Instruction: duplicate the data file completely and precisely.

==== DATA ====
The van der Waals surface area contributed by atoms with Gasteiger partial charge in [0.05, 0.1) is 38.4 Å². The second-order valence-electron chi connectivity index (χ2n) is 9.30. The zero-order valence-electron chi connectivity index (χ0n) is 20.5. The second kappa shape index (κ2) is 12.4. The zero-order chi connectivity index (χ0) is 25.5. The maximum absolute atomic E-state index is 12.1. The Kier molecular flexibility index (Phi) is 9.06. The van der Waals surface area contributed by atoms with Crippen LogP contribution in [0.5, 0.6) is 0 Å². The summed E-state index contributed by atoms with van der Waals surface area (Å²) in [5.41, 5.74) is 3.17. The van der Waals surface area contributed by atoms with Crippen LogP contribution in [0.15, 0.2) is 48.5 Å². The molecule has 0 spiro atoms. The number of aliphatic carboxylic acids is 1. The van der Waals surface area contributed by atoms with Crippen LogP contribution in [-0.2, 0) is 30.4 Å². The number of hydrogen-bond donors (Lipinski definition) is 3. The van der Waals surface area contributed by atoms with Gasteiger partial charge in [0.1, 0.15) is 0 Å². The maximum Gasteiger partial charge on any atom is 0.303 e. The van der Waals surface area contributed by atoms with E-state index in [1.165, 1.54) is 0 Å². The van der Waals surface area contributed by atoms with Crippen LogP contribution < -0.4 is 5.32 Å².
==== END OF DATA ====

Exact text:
The van der Waals surface area contributed by atoms with Gasteiger partial charge in [0.05, 0.1) is 38.4 Å². The second-order valence-electron chi connectivity index (χ2n) is 9.30. The zero-order valence-electron chi connectivity index (χ0n) is 20.5. The second kappa shape index (κ2) is 12.4. The zero-order chi connectivity index (χ0) is 25.5. The maximum absolute atomic E-state index is 12.1. The Kier molecular flexibility index (Phi) is 9.06. The van der Waals surface area contributed by atoms with Crippen LogP contribution in [0.5, 0.6) is 0 Å². The summed E-state index contributed by atoms with van der Waals surface area (Å²) in [5.41, 5.74) is 3.17. The van der Waals surface area contributed by atoms with Crippen LogP contribution in [0.15, 0.2) is 48.5 Å². The molecule has 0 spiro atoms. The number of aliphatic carboxylic acids is 1. The van der Waals surface area contributed by atoms with Crippen LogP contribution in [-0.2, 0) is 30.4 Å². The number of hydrogen-bond donors (Lipinski definition) is 3. The van der Waals surface area contributed by atoms with Gasteiger partial charge in [0.1, 0.15) is 0 Å². The maximum Gasteiger partial charge on any atom is 0.303 e. The van der Waals surface area contributed by atoms with E-state index in [1.165, 1.54) is 0 Å². The van der Waals surface area contributed by atoms with Crippen LogP contribution < -0.4 is 5.32 Å².